ó At 64 years old, Bob Mock has worked as a
self-employed skating instructor for nearly 40 years,
and he has no plans to slow down.
learned a long time ago, if you want a raise, you work
harder or you work more," said Mock, who works
between six and seven days a week. "Thatís what I
no pension or corporate retirement plan to fall back on,
Mock has been contributing to a SEP-IRA and a Roth IRA
savings plan for the past four decades.
have a good financial program that I have set in motion
for myself because there is no pension plan for skating
coaches," he said. "So you have to make sure
that you are looking forward and making sure that youíre
funding those accounts.
donít need anybody to help me," Mock said.
"All I need is the opportunity to work and I go. I
make sure I have all my financial records, such as
income taxes, organized. Each year I look at what I have
to put into retirement and I just do it.
I keep working because thatís what I like to do."
previous generations could rely on pensions that
provided a fixed monthly income for life, many baby
boomers reaching retirement age realize the onus of
funding retirement falls squarely on their own
shoulders. Many also did not save as well as their
stock market can be risky for those over age 60 who
cannot afford to take heavy losses on money they need to
live on. And those who have managed to squirrel away a
few dollars in the bank are getting the lowest rate of
interest on their savings in history. Even 10-year
Treasury bonds are stuck around 2 percent. While yields
may be headed higher in the future, who knows if it will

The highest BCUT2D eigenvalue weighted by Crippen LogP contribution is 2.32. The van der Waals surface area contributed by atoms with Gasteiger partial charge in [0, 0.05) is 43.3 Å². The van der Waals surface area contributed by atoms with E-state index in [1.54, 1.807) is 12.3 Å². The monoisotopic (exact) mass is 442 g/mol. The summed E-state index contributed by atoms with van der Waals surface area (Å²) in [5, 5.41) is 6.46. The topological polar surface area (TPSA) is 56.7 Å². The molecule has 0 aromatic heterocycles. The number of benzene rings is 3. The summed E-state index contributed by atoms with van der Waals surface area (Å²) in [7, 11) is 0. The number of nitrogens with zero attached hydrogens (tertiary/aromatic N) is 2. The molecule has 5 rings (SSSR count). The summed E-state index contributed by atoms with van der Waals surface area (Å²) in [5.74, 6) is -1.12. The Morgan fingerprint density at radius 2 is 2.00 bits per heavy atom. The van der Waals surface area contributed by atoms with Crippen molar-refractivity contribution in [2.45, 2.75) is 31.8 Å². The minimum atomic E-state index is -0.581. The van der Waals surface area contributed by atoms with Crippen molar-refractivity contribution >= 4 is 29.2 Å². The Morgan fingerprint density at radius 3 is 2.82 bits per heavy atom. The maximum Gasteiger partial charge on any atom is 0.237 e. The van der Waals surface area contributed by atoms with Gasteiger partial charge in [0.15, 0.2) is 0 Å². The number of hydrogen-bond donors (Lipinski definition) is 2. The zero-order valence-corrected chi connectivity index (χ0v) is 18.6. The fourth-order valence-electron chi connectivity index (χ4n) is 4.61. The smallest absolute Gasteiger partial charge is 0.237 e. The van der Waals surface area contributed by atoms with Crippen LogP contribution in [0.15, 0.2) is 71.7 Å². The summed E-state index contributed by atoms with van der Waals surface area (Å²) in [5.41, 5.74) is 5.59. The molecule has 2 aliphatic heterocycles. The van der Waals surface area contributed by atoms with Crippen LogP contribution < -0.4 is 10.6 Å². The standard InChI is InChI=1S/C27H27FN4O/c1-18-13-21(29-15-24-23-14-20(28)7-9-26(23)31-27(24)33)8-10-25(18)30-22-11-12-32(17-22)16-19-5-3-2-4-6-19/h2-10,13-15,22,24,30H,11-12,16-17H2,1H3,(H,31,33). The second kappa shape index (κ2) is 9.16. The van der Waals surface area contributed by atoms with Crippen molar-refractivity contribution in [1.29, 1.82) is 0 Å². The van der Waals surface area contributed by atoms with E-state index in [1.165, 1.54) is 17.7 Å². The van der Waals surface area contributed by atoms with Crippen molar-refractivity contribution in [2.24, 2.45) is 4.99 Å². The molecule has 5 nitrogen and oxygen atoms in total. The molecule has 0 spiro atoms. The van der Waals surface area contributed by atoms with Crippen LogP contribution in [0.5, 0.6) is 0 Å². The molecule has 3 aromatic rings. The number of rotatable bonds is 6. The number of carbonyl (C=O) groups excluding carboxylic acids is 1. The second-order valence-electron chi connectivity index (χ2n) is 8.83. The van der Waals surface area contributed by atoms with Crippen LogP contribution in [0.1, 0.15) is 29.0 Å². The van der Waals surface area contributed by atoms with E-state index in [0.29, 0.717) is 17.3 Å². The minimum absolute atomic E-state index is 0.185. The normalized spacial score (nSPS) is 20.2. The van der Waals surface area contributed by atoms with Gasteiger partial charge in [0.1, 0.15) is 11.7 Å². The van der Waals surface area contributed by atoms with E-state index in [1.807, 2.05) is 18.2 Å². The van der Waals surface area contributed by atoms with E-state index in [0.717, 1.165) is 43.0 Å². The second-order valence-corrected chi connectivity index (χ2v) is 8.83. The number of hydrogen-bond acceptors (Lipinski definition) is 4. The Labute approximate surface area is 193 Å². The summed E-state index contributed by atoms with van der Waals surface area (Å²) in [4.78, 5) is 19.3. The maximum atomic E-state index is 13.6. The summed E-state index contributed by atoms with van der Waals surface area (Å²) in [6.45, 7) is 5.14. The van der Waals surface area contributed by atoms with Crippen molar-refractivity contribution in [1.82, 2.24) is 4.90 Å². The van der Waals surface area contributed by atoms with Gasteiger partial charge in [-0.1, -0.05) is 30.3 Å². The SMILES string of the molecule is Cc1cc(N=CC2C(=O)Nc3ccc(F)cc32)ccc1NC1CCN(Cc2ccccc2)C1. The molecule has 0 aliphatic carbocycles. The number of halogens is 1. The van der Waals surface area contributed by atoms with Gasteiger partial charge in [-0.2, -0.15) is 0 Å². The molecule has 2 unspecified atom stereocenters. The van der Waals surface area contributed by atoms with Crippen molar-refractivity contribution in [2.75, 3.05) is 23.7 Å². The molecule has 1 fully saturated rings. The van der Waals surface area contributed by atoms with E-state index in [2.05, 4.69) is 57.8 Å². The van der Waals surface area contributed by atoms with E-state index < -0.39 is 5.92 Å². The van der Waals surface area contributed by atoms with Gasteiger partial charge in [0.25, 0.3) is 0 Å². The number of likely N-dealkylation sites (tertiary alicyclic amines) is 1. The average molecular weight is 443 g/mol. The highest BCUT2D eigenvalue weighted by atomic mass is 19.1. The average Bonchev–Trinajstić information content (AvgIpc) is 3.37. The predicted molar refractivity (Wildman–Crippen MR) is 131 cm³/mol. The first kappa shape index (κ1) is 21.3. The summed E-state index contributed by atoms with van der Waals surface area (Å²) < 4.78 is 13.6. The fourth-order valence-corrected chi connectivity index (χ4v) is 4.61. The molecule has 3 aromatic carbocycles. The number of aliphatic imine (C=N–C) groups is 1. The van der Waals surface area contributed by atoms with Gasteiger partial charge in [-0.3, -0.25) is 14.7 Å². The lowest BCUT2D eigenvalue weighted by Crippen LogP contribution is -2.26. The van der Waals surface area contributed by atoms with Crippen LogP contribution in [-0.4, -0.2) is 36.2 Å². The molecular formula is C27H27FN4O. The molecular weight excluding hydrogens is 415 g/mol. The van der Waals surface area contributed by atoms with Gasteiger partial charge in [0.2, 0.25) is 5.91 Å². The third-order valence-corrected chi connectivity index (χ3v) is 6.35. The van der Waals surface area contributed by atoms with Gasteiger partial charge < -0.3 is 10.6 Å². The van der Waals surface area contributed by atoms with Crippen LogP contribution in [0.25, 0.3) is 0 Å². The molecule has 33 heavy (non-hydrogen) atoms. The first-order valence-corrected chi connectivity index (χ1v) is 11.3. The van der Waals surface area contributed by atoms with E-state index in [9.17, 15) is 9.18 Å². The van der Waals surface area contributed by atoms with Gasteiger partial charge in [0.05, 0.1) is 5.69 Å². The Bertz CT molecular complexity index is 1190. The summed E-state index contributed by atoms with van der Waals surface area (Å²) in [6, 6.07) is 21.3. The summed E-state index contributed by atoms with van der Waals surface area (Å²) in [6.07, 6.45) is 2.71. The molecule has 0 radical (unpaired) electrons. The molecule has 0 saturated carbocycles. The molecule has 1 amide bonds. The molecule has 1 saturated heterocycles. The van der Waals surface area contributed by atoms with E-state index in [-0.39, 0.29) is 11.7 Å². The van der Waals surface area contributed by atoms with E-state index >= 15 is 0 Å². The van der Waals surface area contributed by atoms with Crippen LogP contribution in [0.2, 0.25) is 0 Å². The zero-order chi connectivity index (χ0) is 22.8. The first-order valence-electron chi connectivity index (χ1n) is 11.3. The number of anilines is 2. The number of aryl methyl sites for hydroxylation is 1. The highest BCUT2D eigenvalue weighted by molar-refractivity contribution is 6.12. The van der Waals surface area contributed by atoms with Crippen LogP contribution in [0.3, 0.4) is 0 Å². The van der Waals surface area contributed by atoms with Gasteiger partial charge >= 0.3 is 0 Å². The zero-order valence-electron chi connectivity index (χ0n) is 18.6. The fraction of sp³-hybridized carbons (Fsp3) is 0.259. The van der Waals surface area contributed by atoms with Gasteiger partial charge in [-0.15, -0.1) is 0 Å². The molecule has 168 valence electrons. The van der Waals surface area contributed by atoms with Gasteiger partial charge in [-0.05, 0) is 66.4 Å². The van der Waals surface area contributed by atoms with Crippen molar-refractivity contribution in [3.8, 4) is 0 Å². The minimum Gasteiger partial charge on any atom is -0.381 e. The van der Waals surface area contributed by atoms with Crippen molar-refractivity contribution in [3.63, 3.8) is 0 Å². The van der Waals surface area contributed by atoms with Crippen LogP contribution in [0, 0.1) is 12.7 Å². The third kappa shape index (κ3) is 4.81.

happen in time to help those who need to retire sooner
rather than later?
boomers ó born between 1946 and 1964 ó fall into two
broad categories, said George Walper, president of
Spectrem Group, a Chicago market and research consulting
firm focused on the investment and retirement needs of
are covered by pensions and, for those folks, retirement
looks pretty good because they get a monthly
check," Walper said. "The other group has
worked the latter part of their career with only a
401(k). If they werenít contributing enough or didnít
invest well enough, they may be a little short for
did some focus groups last year and the happiest group
of baby boomers were school teachers; city, county and
state workers; and anybody else who was covered by
pensions because they had pretty reasonable monthly
assets have benefited from strong equity markets in
recent years. Following a strong stock market in 2013,
assets at the end of that year ó the most recent data
is available ó had grown to $19 trillion, compared to
$16.3 trillion at the end of 2012, according to Spectrem
2013, there was $7.8 trillion in company 401(k)
retirement plans; $6.2 trillion invested in IRAs; $3.9
trillion in public sector retirement accounts; and
$985.4 billion in 403(b) retirement plans.
what about those who have been unable to save for
to the Washington, D.C.-based Pew Research Center, as of
Jan. 1, 2011, the oldest members of the baby boom
generation celebrated their 65th birthday. Everyday for
the next 19 years, 10,000 baby boomers will turn 65 each
of them will have no choice but to stay in the workforce
as long as their health will allow.
many of them spent everything they earned for living
expenses, their kidís college and everything
else," said Thomas Mackell Jr., former chairman of
the Federal Reserve Bank of Richmond, Va., and author of
"When the Good Pensions Go Away."
read statistics recently saying to have a decent normal
retirement you need $2 million saved up," said
Mackell, a senior consultant to the International
Longshoremen Association, AFL-CIO for political,
legislative and public affairs. "You need $250,000
to protect you if you have no health insurance.
very substantial number of baby boomers will never be
able to afford to retire," he said. "Iíve
talked to a number of individuals who tell me they will
work until they drop."
for some people like Mock, working until the end may not
be entirely due to financial necessity.
the baby boomers, we are highly identified with our
jobs," Mock said. "We become part of our jobs
and our jobs become part of our lives. I think thatís
the big difference.
many of us baby boomers we work much longer into our
years because of how we identify ourselves. I think thatís
really important and really interesting"